Employment continues to slowly increase in the United States even as the unemployment rate has decreased to its lowest level in 16 years.
According to Labor Department estimates for May, nonfarm payrolls grew 138,000 and the jobless rate slipped a tenth of a point to 4.3 percent.
Initial estimates for payroll gains were revised downward 37,000 to 174,000 in April and 29,000 to 50,000 in March. Given the latest numbers, payrolls have increased on average 121,000 a month over the past three months.
For May, the number of people counted among those unsuccessfully looking for work was little changed at 6.9 million. Of those, 1.7 million have been out of work 27 weeks or longer.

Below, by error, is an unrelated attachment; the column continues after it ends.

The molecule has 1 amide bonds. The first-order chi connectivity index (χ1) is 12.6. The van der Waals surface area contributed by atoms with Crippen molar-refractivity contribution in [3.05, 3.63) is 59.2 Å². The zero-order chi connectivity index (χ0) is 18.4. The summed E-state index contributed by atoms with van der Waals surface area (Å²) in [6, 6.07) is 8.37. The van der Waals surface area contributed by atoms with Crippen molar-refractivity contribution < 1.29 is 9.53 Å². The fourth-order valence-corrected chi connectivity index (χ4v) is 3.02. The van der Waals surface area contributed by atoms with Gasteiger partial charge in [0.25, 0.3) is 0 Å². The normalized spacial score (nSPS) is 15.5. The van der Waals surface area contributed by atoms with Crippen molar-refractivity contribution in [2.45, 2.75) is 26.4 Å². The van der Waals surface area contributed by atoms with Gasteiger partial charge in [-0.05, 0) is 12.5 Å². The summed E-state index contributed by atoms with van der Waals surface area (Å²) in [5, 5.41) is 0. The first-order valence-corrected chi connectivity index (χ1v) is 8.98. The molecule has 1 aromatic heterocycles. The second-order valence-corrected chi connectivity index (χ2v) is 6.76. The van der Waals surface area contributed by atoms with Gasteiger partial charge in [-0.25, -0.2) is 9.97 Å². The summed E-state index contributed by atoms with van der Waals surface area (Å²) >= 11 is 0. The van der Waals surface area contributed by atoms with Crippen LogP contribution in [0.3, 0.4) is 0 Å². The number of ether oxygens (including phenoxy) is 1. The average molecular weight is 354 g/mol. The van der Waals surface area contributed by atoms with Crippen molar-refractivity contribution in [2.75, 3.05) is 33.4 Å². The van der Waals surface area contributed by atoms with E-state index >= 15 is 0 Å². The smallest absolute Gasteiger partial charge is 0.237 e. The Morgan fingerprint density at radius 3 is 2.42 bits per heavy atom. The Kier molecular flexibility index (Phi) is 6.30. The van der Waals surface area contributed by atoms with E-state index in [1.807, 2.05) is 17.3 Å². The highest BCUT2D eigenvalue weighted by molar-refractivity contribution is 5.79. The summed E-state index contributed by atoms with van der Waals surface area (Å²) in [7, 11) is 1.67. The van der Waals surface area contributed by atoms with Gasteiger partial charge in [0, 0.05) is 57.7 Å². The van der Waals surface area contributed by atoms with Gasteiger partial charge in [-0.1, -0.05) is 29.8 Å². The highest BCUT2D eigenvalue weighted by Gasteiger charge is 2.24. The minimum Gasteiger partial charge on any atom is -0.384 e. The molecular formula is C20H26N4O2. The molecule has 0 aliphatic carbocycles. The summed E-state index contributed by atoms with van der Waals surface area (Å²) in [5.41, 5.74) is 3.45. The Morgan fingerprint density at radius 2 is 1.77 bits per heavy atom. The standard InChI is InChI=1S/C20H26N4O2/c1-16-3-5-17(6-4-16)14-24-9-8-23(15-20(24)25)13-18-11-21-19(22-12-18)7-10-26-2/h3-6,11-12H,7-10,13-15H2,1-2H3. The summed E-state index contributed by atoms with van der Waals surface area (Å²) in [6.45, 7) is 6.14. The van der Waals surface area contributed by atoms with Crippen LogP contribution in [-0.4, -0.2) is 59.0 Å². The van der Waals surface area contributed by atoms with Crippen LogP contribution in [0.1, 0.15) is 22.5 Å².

Another 5.2 million people were counted among those working part-time because their hours had been reduced or they’ve been unable to find full-time positions.
The labor force participation rate slipped two-tenths of a point to 62.7 percent.
Job gains for May were spread out among industry sectors.
Professional and business services added 38,000 jobs, while food services and drinking places hired 30,000. Employment in health care grew 24,000, while mining payrolls increased 7,000.
Employment was little changed in most other major sectors, including the government.
The average workweek for employees on private, nonfarm payrolls held steady at 34.4 hours. The average manufacturing workweek remained unchanged at 40.7 hours.
Average hourly earnings for employees on private, nonfarm payrolls rose 4 cents to $26.22. Over the past year, average hourly earnings have increased 63 cents, or 2.5 percent.